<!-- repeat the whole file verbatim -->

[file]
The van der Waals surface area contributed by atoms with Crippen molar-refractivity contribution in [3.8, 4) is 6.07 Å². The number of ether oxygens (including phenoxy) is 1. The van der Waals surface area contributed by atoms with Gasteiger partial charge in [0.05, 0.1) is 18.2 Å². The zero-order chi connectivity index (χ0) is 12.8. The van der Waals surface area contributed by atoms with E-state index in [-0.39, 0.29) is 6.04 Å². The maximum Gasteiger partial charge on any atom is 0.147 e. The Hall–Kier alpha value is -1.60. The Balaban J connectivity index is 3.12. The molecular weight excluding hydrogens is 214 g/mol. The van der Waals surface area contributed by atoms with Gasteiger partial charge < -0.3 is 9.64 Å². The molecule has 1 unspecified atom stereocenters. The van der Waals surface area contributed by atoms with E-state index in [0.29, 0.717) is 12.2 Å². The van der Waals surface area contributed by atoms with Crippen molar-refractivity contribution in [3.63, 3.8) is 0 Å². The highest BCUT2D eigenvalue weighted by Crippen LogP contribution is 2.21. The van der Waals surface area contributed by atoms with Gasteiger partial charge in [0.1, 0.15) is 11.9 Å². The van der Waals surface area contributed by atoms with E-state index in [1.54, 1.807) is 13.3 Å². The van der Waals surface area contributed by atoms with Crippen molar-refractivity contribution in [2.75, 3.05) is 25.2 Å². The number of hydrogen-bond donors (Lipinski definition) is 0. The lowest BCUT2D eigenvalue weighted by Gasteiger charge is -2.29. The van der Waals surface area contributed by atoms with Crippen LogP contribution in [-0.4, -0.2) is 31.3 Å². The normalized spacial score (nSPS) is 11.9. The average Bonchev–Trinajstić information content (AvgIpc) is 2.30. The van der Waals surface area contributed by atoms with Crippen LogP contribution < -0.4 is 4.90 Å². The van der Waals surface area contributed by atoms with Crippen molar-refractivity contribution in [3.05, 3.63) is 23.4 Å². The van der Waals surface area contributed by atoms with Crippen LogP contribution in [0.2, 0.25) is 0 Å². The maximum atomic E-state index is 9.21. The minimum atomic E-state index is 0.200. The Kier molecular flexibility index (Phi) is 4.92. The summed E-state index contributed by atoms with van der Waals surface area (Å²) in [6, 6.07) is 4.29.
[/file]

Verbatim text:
The van der Waals surface area contributed by atoms with Crippen molar-refractivity contribution in [3.8, 4) is 6.07 Å². The number of ether oxygens (including phenoxy) is 1. The van der Waals surface area contributed by atoms with Gasteiger partial charge in [0.05, 0.1) is 18.2 Å². The zero-order chi connectivity index (χ0) is 12.8. The van der Waals surface area contributed by atoms with E-state index in [-0.39, 0.29) is 6.04 Å². The maximum Gasteiger partial charge on any atom is 0.147 e. The Hall–Kier alpha value is -1.60. The Balaban J connectivity index is 3.12. The molecular weight excluding hydrogens is 214 g/mol. The van der Waals surface area contributed by atoms with Gasteiger partial charge < -0.3 is 9.64 Å². The molecule has 1 unspecified atom stereocenters. The van der Waals surface area contributed by atoms with E-state index in [0.29, 0.717) is 12.2 Å². The van der Waals surface area contributed by atoms with Crippen molar-refractivity contribution in [3.63, 3.8) is 0 Å². The highest BCUT2D eigenvalue weighted by Crippen LogP contribution is 2.21. The van der Waals surface area contributed by atoms with Gasteiger partial charge in [0.1, 0.15) is 11.9 Å². The van der Waals surface area contributed by atoms with E-state index in [1.54, 1.807) is 13.3 Å². The van der Waals surface area contributed by atoms with Crippen molar-refractivity contribution in [2.75, 3.05) is 25.2 Å². The number of hydrogen-bond donors (Lipinski definition) is 0. The lowest BCUT2D eigenvalue weighted by Gasteiger charge is -2.29. The van der Waals surface area contributed by atoms with Crippen LogP contribution in [-0.4, -0.2) is 31.3 Å². The normalized spacial score (nSPS) is 11.9. The average Bonchev–Trinajstić information content (AvgIpc) is 2.30. The van der Waals surface area contributed by atoms with Crippen LogP contribution < -0.4 is 4.90 Å². The van der Waals surface area contributed by atoms with Crippen molar-refractivity contribution in [3.05, 3.63) is 23.4 Å². The van der Waals surface area contributed by atoms with Crippen LogP contribution in [0.2, 0.25) is 0 Å². The maximum atomic E-state index is 9.21. The minimum atomic E-state index is 0.200. The Kier molecular flexibility index (Phi) is 4.92. The summed E-state index contributed by atoms with van der Waals surface area (Å²) in [6, 6.07) is 4.29.